Family First

Family First

Additional Comments


Family First opposes abortion and believes more should be done to help reduce the abortion rate.

Disallowing item 16525 is unlikely to cut the number of abortions, but would send a clear signal that the Parliament is not willing to give financial support to the abortion of unborn children up to 26 weeks gestation.

Item 16525 covers a range of procedures other than second trimester abortion. Family First is concerned that these other legitimate procedures should continue to be offered. It is clear that whether item 16525 continues to exist or not, all of the procedures will be offered at public hospitals.

Claims that abolishing item 16525 will impact unfairly on lower income women are not credible, given the $273 fee covers only a small proportion of the full cost of procedures. In terms of second trimester abortion, a woman would have to cover the balance of the cost, which ranges from $1,250 to $4,000.[1] Clearly low income women would attend a public hospital rather than go to the expense.

Evidence given to the Committee has revealed a disturbing view that unborn children with disabilities should be aborted to save the public purse. This view was even contained in a submission by a group of parliamentarians.[2]

Nobody is perfect. It is exceedingly arrogant for people to both assume the lives of people with disabilities are not worth living and to advocate they not be allowed to be born because their care would cost money. It is clear that the children with disabilities and their parents deserve much more support than is offered by governments and the community.

Family First therefore supports the motion to disallow Medicare item 16525.


Disallowance motion

The Finance and Public Administration Committee was requested to examine Medicare item 16525 as a result of a disallowance motion proposed in the Senate to abolish this item for second trimester abortion.

It is important to state at the outset that Family First opposes abortion and believes more should be done to help reduce the abortion rate. Family First believes its views are in line with the majority public opinion in Australia:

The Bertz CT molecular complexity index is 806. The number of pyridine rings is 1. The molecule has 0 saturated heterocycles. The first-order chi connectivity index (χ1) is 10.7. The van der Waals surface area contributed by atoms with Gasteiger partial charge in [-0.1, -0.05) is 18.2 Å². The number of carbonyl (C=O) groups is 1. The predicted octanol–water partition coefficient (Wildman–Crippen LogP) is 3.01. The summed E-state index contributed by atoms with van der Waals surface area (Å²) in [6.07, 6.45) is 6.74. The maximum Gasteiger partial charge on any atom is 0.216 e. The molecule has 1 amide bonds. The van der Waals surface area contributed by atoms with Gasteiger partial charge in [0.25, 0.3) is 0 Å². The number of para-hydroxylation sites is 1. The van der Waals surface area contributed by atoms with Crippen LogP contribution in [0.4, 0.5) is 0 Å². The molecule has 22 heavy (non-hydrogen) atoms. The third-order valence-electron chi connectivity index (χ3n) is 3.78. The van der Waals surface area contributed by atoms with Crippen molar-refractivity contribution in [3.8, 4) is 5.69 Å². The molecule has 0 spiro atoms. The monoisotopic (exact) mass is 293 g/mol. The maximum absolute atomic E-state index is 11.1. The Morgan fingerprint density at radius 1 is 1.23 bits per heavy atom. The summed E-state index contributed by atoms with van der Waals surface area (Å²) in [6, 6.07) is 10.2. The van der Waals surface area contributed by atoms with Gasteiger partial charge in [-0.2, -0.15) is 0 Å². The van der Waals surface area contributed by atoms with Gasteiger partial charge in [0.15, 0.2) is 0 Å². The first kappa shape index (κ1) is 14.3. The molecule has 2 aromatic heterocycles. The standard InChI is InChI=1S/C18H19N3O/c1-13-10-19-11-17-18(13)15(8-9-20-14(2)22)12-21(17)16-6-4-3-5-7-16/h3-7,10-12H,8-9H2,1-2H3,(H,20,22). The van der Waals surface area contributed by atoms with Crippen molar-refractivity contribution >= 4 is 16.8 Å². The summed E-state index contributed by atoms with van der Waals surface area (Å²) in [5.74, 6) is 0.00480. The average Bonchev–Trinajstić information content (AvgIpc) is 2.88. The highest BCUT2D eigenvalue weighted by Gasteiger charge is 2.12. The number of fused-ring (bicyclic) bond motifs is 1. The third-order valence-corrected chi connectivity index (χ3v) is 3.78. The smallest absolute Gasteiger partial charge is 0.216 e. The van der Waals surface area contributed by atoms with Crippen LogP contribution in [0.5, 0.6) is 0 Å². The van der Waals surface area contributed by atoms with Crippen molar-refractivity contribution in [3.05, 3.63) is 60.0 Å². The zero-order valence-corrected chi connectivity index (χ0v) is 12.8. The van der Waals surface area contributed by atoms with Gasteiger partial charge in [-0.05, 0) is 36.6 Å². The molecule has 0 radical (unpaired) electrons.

The definitive study, conducted by the Southern Cross Bioethics Institute in 2005, Give Women Choice: Australia Speaks on Abortion, showed quite clearly that in spite of a general support for the right to abortion (63%) the community rejects it morally, wishes to reduce its incidence, wants mandatory counselling, and views late-term abortion with abhorrence. Another national poll in 2005 also found that 67% of Australians were opposed to Medicare funding for second trimester terminations.[3]

Family First therefore supports the motion to disallow Medicare item 16525. Family First does not believe second trimester abortions should be allowed to occur in private for-profit abortion clinics.

Disallowing item 16525 is unlikely to cut the number of abortions, but would send a clear signal that the Parliament is not willing to give financial support to the abortion of unborn children up to 26 weeks gestation through Medicare funding:

The first effect of disallowing item 16525 would be to make a clear statement to the Australian people that the Senate does not approve of the use of taxpayer funds to pay abortionists to kill unborn children in the second trimester of pregnancy through partial birth abortion, potassium chloride injections into the beating heart of the child, live born delivery followed by death by neglect and abandonment or any other means. This would be in line with public opinion. Two out of three (67%) of Australians are opposed to Medicare funding of abortions performed in the second trimester and only 14% support this arrangement.[4]


The use of item 16525

It was clear from evidence presented to the inquiry that item 16525 covers a broader range of procedures than just second trimester abortion and therefore Family First believes there is a genuine and urgent need to review the other procedures that are covered under item 16525.